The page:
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Ukraine officials are asking for the return of their trained military dolphins that they claim were seized by Russia during the annexation of Crimea. Although they returned Ukraine’s military equipment, the Russian Navy has not released the dolphins that are used as underwater spies for Ukraine. The bottlenose sea creatures are highly trained to detect and investigate possible underwater risks such as sea mines, and spying equipment. They can also locate, attack and kill enemy divers. The dolphins are considered extremely valuable and are important navy assets.
Currently, the underwater mammals are being held at a public aquarium in Cossack Bay, which was previously owned by the Ukrainian military. In the 1960s, Soviet training of the dolphins began in Crimea. After the break-up of the USSR, the division for dolphin training was passed over to Ukraine’s Navy. When Russian forces acquired Crimea in March, they also took over Ukraine’s naval bases throughout the region, including the military’s dolphins in addition to fur seals and sea lions.
According to a Russian news agency, it is highly unlikely that Russia will ever return the animals back to Ukrainian officials because they have invested time in not only preserving but redirecting the combat skills of the dolphins and the entire program to benefit the Russian Navy. The Russian military also plans to purchase new equipment to enhance the operational effectiveness of the dolphins.
These underwater animals are a unique asset because the only other nation to use a dolphin force in their navy is the United States. However, unlike the Soviet dolphins, the American ones are never used for combat.
Dmitry Yunusov, first deputy of the Henichesk Regional State Administration has asked for the Russian Navy to return the dolphins they seized from Ukraine. Yunusov also claimed that a new aquarium to house the dolphins has been built with a large pool that is 2,400 cubic meters as well as comfortable living conditions and is currently awaiting their return.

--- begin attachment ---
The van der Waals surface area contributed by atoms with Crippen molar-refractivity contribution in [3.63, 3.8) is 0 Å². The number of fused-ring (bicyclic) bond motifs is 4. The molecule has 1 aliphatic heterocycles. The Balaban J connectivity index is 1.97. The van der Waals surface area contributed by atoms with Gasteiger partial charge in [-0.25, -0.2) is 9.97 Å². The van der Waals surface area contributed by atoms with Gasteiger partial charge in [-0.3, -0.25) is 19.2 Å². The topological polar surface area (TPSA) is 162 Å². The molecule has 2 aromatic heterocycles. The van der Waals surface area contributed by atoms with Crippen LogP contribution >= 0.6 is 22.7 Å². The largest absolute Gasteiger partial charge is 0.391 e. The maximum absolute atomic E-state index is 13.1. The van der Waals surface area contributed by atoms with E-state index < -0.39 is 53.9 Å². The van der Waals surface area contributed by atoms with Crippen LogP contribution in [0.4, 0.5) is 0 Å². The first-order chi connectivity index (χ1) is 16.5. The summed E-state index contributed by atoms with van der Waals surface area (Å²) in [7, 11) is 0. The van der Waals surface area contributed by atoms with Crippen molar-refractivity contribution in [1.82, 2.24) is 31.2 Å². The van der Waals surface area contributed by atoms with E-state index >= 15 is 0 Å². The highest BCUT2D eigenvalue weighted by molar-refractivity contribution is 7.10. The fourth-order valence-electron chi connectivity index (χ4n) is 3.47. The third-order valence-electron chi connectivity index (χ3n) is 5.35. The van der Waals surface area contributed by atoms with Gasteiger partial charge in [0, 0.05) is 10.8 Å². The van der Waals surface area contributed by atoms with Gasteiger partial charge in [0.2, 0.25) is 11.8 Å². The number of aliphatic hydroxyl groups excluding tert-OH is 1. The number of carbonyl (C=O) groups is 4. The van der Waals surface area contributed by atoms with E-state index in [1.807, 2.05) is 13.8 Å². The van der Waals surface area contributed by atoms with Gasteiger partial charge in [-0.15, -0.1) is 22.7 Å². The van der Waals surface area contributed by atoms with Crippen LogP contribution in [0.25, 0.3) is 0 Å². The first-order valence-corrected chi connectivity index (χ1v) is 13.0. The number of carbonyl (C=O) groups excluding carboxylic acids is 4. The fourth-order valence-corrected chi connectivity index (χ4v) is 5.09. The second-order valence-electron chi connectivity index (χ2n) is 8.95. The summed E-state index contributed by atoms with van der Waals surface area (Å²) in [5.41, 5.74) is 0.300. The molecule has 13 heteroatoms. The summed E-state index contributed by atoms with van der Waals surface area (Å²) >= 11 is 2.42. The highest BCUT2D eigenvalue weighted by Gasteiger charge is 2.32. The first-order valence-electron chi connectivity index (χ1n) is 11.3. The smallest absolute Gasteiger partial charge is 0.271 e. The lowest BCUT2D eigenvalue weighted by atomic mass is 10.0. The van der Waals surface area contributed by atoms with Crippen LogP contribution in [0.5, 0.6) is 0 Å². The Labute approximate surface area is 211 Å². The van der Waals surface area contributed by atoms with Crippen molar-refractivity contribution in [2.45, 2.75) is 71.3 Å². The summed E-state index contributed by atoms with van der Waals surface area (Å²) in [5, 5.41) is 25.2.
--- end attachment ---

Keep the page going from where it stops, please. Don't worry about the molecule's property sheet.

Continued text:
The training program for marine mammals in Sevastopol’s Cossack Bay has been training dolphins and other sea animals for the navy since 1965. Some insist that the mammals trained there were also taught to attach naval mines to enemy vessels and even carry out attacks against rival submarines by using natural sonar to decipher between engine noise from enemy vessels and Soviet submarines. However, similar to the Soviet soldiers, the dolphins came upon hard times at the end of the Cold War. During the cessation of the USSR, more than 150 beluga whales and bottlenose dolphins as well as nearly 50 sea lions served in navy units. However, after the collapse of the Soviet Union in 1995, the dolphins became under Ukraine’s control. In 2000, 27 remaining animals as well as special equipment were sold to Iran.
In 2012, Ukraine relaunched the military training program. Its current dolphin generation in Cossack Bay is said to already be extremely proficient at locating lost weapons and underwater obstacles with buoys. Despite Ukraine’s pleas to return the seized dolphins, Russia does not seem to have any plans to give back the underwater mammals anytime soon. Russia has already bought military equipment to use in conjunction with dolphin training in an effort to make them more effective.
By Laura “Addi” Simmons